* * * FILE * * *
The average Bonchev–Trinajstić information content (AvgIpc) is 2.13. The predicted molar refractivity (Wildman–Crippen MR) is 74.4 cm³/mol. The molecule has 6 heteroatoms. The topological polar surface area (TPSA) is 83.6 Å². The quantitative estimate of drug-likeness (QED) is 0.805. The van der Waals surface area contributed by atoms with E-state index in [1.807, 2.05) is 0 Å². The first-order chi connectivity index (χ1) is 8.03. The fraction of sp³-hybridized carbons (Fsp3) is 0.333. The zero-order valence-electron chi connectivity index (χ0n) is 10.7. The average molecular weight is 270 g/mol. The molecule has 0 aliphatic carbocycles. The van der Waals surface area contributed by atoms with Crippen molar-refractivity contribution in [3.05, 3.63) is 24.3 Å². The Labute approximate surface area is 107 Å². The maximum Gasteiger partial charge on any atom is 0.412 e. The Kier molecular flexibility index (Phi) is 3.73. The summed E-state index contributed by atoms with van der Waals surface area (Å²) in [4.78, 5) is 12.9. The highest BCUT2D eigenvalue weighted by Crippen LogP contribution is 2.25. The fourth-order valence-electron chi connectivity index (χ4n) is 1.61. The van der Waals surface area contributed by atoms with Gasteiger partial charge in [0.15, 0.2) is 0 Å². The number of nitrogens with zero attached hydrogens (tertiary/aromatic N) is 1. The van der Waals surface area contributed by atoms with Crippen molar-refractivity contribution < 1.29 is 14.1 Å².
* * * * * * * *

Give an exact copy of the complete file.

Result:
The average Bonchev–Trinajstić information content (AvgIpc) is 2.13. The predicted molar refractivity (Wildman–Crippen MR) is 74.4 cm³/mol. The molecule has 6 heteroatoms. The topological polar surface area (TPSA) is 83.6 Å². The quantitative estimate of drug-likeness (QED) is 0.805. The van der Waals surface area contributed by atoms with E-state index in [1.807, 2.05) is 0 Å². The first-order chi connectivity index (χ1) is 8.03. The fraction of sp³-hybridized carbons (Fsp3) is 0.333. The zero-order valence-electron chi connectivity index (χ0n) is 10.7. The average molecular weight is 270 g/mol. The molecule has 0 aliphatic carbocycles. The van der Waals surface area contributed by atoms with Crippen molar-refractivity contribution in [3.05, 3.63) is 24.3 Å². The Labute approximate surface area is 107 Å². The maximum Gasteiger partial charge on any atom is 0.412 e. The Kier molecular flexibility index (Phi) is 3.73. The summed E-state index contributed by atoms with van der Waals surface area (Å²) in [4.78, 5) is 12.9. The highest BCUT2D eigenvalue weighted by Crippen LogP contribution is 2.25. The fourth-order valence-electron chi connectivity index (χ4n) is 1.61. The van der Waals surface area contributed by atoms with Gasteiger partial charge in [0.15, 0.2) is 0 Å². The number of nitrogens with zero attached hydrogens (tertiary/aromatic N) is 1. The van der Waals surface area contributed by atoms with Crippen molar-refractivity contribution < 1.29 is 14.1 Å².